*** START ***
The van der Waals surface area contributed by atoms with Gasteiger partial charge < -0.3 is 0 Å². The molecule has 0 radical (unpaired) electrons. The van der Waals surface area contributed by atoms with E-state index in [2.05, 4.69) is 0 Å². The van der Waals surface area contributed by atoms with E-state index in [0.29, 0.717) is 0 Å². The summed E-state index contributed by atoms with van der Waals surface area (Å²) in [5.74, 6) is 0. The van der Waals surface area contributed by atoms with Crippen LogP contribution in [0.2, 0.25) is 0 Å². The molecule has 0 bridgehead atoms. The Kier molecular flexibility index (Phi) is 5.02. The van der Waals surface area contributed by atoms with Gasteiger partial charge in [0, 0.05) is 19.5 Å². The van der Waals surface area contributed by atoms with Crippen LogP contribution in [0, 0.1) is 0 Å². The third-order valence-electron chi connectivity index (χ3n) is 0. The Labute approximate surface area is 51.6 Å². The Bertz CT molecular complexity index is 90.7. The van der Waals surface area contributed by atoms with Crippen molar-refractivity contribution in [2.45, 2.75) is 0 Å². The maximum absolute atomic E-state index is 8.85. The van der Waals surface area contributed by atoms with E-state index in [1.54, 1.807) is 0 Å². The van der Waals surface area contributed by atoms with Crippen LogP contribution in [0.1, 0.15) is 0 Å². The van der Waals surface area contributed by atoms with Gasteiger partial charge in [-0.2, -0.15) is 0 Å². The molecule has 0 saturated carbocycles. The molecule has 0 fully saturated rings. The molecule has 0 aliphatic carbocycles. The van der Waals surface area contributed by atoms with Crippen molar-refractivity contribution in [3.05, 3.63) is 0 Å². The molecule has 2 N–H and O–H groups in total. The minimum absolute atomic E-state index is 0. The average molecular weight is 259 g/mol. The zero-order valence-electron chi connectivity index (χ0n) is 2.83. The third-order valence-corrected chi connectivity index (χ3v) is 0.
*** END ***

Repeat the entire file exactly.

The van der Waals surface area contributed by atoms with Gasteiger partial charge < -0.3 is 0 Å². The molecule has 0 radical (unpaired) electrons. The van der Waals surface area contributed by atoms with E-state index in [2.05, 4.69) is 0 Å². The van der Waals surface area contributed by atoms with E-state index in [0.29, 0.717) is 0 Å². The summed E-state index contributed by atoms with van der Waals surface area (Å²) in [5.74, 6) is 0. The van der Waals surface area contributed by atoms with Crippen LogP contribution in [0.2, 0.25) is 0 Å². The molecule has 0 bridgehead atoms. The Kier molecular flexibility index (Phi) is 5.02. The van der Waals surface area contributed by atoms with Gasteiger partial charge in [0, 0.05) is 19.5 Å². The van der Waals surface area contributed by atoms with Crippen LogP contribution in [0, 0.1) is 0 Å². The third-order valence-electron chi connectivity index (χ3n) is 0. The Labute approximate surface area is 51.6 Å². The Bertz CT molecular complexity index is 90.7. The van der Waals surface area contributed by atoms with Crippen molar-refractivity contribution in [2.45, 2.75) is 0 Å². The maximum absolute atomic E-state index is 8.85. The van der Waals surface area contributed by atoms with E-state index in [1.54, 1.807) is 0 Å². The van der Waals surface area contributed by atoms with Crippen LogP contribution in [0.1, 0.15) is 0 Å². The van der Waals surface area contributed by atoms with Gasteiger partial charge in [-0.2, -0.15) is 0 Å². The molecule has 0 saturated carbocycles. The molecule has 0 fully saturated rings. The molecule has 0 aliphatic carbocycles. The van der Waals surface area contributed by atoms with Crippen molar-refractivity contribution in [3.05, 3.63) is 0 Å². The molecule has 2 N–H and O–H groups in total. The minimum absolute atomic E-state index is 0. The average molecular weight is 259 g/mol. The zero-order valence-electron chi connectivity index (χ0n) is 2.83. The third-order valence-corrected chi connectivity index (χ3v) is 0.